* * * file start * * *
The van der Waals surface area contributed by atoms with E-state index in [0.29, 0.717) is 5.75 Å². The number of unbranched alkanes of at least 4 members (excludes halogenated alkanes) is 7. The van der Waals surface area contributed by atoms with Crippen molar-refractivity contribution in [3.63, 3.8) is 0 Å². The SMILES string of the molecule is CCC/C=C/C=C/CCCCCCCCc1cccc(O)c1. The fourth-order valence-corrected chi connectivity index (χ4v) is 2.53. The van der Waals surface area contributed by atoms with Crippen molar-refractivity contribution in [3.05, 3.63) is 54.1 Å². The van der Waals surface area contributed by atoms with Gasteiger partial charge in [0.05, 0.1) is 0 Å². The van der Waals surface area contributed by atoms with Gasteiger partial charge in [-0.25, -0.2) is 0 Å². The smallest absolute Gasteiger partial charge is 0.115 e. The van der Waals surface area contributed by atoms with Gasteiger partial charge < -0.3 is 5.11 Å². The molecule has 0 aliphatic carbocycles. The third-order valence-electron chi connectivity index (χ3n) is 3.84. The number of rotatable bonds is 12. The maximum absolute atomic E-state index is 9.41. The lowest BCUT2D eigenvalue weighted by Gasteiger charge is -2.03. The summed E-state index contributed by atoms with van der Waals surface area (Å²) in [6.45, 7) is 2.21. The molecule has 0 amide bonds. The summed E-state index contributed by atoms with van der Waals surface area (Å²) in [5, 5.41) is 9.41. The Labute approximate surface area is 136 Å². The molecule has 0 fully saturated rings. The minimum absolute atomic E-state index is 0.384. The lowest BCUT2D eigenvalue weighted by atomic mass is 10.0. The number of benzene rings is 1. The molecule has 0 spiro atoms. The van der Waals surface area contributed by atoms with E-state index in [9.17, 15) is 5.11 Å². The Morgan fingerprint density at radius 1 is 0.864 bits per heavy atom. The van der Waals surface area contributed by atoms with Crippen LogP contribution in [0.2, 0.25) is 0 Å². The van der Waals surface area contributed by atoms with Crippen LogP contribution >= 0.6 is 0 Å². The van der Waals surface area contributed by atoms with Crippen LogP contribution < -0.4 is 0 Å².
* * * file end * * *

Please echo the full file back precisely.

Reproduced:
The van der Waals surface area contributed by atoms with E-state index in [0.29, 0.717) is 5.75 Å². The number of unbranched alkanes of at least 4 members (excludes halogenated alkanes) is 7. The van der Waals surface area contributed by atoms with Crippen molar-refractivity contribution in [3.63, 3.8) is 0 Å². The SMILES string of the molecule is CCC/C=C/C=C/CCCCCCCCc1cccc(O)c1. The fourth-order valence-corrected chi connectivity index (χ4v) is 2.53. The van der Waals surface area contributed by atoms with Crippen molar-refractivity contribution in [3.05, 3.63) is 54.1 Å². The van der Waals surface area contributed by atoms with Gasteiger partial charge in [0.05, 0.1) is 0 Å². The van der Waals surface area contributed by atoms with Gasteiger partial charge in [-0.25, -0.2) is 0 Å². The smallest absolute Gasteiger partial charge is 0.115 e. The van der Waals surface area contributed by atoms with Gasteiger partial charge < -0.3 is 5.11 Å². The molecule has 0 aliphatic carbocycles. The third-order valence-electron chi connectivity index (χ3n) is 3.84. The number of rotatable bonds is 12. The maximum absolute atomic E-state index is 9.41. The lowest BCUT2D eigenvalue weighted by Gasteiger charge is -2.03. The summed E-state index contributed by atoms with van der Waals surface area (Å²) in [6.45, 7) is 2.21. The molecule has 0 amide bonds. The summed E-state index contributed by atoms with van der Waals surface area (Å²) in [5, 5.41) is 9.41. The Labute approximate surface area is 136 Å². The molecule has 0 fully saturated rings. The minimum absolute atomic E-state index is 0.384. The lowest BCUT2D eigenvalue weighted by atomic mass is 10.0. The number of benzene rings is 1. The molecule has 0 spiro atoms. The van der Waals surface area contributed by atoms with E-state index in [9.17, 15) is 5.11 Å². The Morgan fingerprint density at radius 1 is 0.864 bits per heavy atom. The van der Waals surface area contributed by atoms with Crippen LogP contribution in [0.2, 0.25) is 0 Å². The van der Waals surface area contributed by atoms with Crippen LogP contribution >= 0.6 is 0 Å². The van der Waals surface area contributed by atoms with Crippen LogP contribution < -0.4 is 0 Å².